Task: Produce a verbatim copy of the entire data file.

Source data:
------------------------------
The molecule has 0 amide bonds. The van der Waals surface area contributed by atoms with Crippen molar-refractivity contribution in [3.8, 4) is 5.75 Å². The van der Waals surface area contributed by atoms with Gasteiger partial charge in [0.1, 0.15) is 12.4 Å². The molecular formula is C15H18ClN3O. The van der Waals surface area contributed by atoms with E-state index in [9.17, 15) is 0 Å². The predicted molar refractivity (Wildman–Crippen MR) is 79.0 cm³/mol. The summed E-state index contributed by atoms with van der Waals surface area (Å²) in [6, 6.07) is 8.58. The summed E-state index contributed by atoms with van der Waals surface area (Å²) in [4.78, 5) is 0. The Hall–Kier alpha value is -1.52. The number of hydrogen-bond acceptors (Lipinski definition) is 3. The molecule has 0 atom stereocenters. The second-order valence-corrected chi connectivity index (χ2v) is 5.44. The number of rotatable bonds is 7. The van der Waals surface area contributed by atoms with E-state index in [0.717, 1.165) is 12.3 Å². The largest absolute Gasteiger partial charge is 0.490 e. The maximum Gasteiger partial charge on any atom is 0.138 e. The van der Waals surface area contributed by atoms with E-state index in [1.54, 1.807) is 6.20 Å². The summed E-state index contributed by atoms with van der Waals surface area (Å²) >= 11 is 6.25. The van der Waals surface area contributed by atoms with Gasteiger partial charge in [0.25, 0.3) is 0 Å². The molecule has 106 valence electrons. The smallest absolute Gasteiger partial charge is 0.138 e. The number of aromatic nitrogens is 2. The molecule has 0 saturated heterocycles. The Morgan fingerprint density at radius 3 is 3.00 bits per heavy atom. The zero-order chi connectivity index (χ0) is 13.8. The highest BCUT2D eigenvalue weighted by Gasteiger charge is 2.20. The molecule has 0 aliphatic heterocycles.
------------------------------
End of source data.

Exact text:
The molecule has 0 amide bonds. The van der Waals surface area contributed by atoms with Crippen molar-refractivity contribution in [3.8, 4) is 5.75 Å². The van der Waals surface area contributed by atoms with Gasteiger partial charge in [0.1, 0.15) is 12.4 Å². The molecular formula is C15H18ClN3O. The van der Waals surface area contributed by atoms with E-state index in [9.17, 15) is 0 Å². The predicted molar refractivity (Wildman–Crippen MR) is 79.0 cm³/mol. The summed E-state index contributed by atoms with van der Waals surface area (Å²) in [6, 6.07) is 8.58. The summed E-state index contributed by atoms with van der Waals surface area (Å²) in [4.78, 5) is 0. The Hall–Kier alpha value is -1.52. The number of hydrogen-bond acceptors (Lipinski definition) is 3. The molecule has 0 atom stereocenters. The second-order valence-corrected chi connectivity index (χ2v) is 5.44. The number of rotatable bonds is 7. The van der Waals surface area contributed by atoms with E-state index in [0.717, 1.165) is 12.3 Å². The largest absolute Gasteiger partial charge is 0.490 e. The maximum Gasteiger partial charge on any atom is 0.138 e. The van der Waals surface area contributed by atoms with E-state index in [1.54, 1.807) is 6.20 Å². The summed E-state index contributed by atoms with van der Waals surface area (Å²) >= 11 is 6.25. The van der Waals surface area contributed by atoms with Gasteiger partial charge in [0.25, 0.3) is 0 Å². The molecule has 106 valence electrons. The smallest absolute Gasteiger partial charge is 0.138 e. The number of aromatic nitrogens is 2. The molecule has 0 saturated heterocycles. The Morgan fingerprint density at radius 3 is 3.00 bits per heavy atom. The zero-order chi connectivity index (χ0) is 13.8. The highest BCUT2D eigenvalue weighted by Gasteiger charge is 2.20. The molecule has 0 aliphatic heterocycles.